Areas Where Most Pedestrian Accidents Occur. The Problem of Pedestrian Injuries and Fatalities Understanding Your Local Problem Answers to the Problem of Pedestrian Injuries and Fatalities A Comprehensive Response to Pedestrian-Vehicle Collisions The patterns mentioned above are general and based on research from several different communities. You should study the particular patterns in your own community, as they may vary from these general patterns. Understanding the factors that contribute to your community's problem will help you formulate your own local analysis questions, determine measures of good effectiveness, recognize key points of intervention, and select appropriate responses.
No single factor is fully responsible for the problem of pedestrian-vehicle collisions that result in injuries and deaths. A combination of unsafe pedestrian behavior, vehicle and driver factors, problematic physical environments, and other special conditions contribute to them. 7 This list of factors is not exhaustive, but rather highlights some common causes of pedestrian-vehicle collisions that result in injuries and deaths. Figure 1 also lists several specific causes of pedestrian-vehicle collisions along each side of the triangle, as well as a set of special conditions that you need to consider.
Each of them is described below. Unsafe pedestrian behavior is a major factor in pedestrian injuries and deaths. In a recent study of 7,000 pedestrian and vehicle crashes in Florida, researchers found that pedestrians were at fault in 80 percent of these incidents, 8 Similarly, in a UK, UK. Study, pedestrian behavior accounted for 90 percent of crashes in which a vehicle crashed into a pedestrian, 9 Reckless walking is often considered a problem.
In one study, the frequency of reckless crossing was found to be a function of city size, where reckless crossing incidents increase as the city's population increases. 12 In addition, the same study noted that 71 percent of all fatal pedestrian and vehicle accidents in the United States in 2000 occurred in urban areas. The problem of crossing recklessly, however, is not limited to urban areas. Although researchers found that urban areas have three times as many reckless bystanders, suburban reckless crossing can be a problem due to the lack of sidewalks separating pedestrians from vehicles, 13 Despite the link between reckless crossing and pedestrian injuries and deaths, reckless crossing remains a low-priority police concern.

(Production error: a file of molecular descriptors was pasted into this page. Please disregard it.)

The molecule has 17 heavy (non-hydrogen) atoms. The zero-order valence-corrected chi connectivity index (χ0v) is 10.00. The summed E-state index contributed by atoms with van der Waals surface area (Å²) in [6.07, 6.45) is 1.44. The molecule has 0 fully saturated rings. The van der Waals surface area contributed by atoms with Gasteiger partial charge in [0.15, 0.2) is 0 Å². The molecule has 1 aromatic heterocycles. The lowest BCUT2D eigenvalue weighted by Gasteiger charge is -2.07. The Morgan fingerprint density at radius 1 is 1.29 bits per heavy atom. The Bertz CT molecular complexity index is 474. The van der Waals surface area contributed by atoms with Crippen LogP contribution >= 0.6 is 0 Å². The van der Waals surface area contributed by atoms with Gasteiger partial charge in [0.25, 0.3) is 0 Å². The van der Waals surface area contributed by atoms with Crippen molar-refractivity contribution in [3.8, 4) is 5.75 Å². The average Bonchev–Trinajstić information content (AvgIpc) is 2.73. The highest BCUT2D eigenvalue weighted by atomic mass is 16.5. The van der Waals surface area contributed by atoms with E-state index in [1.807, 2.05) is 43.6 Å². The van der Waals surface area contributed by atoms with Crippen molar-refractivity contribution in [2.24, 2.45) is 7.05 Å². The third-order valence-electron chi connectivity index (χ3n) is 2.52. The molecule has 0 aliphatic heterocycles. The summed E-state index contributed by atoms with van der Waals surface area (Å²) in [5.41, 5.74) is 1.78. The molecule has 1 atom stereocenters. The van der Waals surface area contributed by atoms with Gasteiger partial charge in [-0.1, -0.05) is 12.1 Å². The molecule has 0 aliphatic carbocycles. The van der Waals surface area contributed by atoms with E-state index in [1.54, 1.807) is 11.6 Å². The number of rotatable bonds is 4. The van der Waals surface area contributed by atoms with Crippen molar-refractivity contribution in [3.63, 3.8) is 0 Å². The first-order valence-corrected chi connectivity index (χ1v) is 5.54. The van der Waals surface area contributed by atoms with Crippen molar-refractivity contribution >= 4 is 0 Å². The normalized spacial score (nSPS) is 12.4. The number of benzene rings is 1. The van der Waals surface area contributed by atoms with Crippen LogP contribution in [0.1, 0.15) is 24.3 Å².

One reason could be that police tend to group pedestrian violations into general traffic violations, which they often consider minor popular offenses, 14 Consequently, the police may not enforce reckless crossing violations as actively as other, more serious crimes. For example, the widely touted crackdown on Reckless Street in New York City actually resulted in only 99 reckless crossing tickets being issued for an entire year during the crackdown. This level of application is minuscule considering the size of New York's pedestrian population. If many pedestrians cross recklessly without injury, the number of pedestrian-vehicle collisions could be high, but the risk of a crash for each reckless crossing incident could be quite low.
There is little research available on the risk rate of recklessly crossing. To calculate such a risk, we would need to know the rate of crackle accidents and the frequency of reckless crossings. That said, the following sections describe several factors that, when identified, should help your agency go beyond enforcing only reckless crossing to reduce actual pedestrian and vehicle crashes that result in injuries and fatalities. Some pedestrians may be injured or killed because they are not aware of their own risk of being involved in a pedestrian-vehicle collision.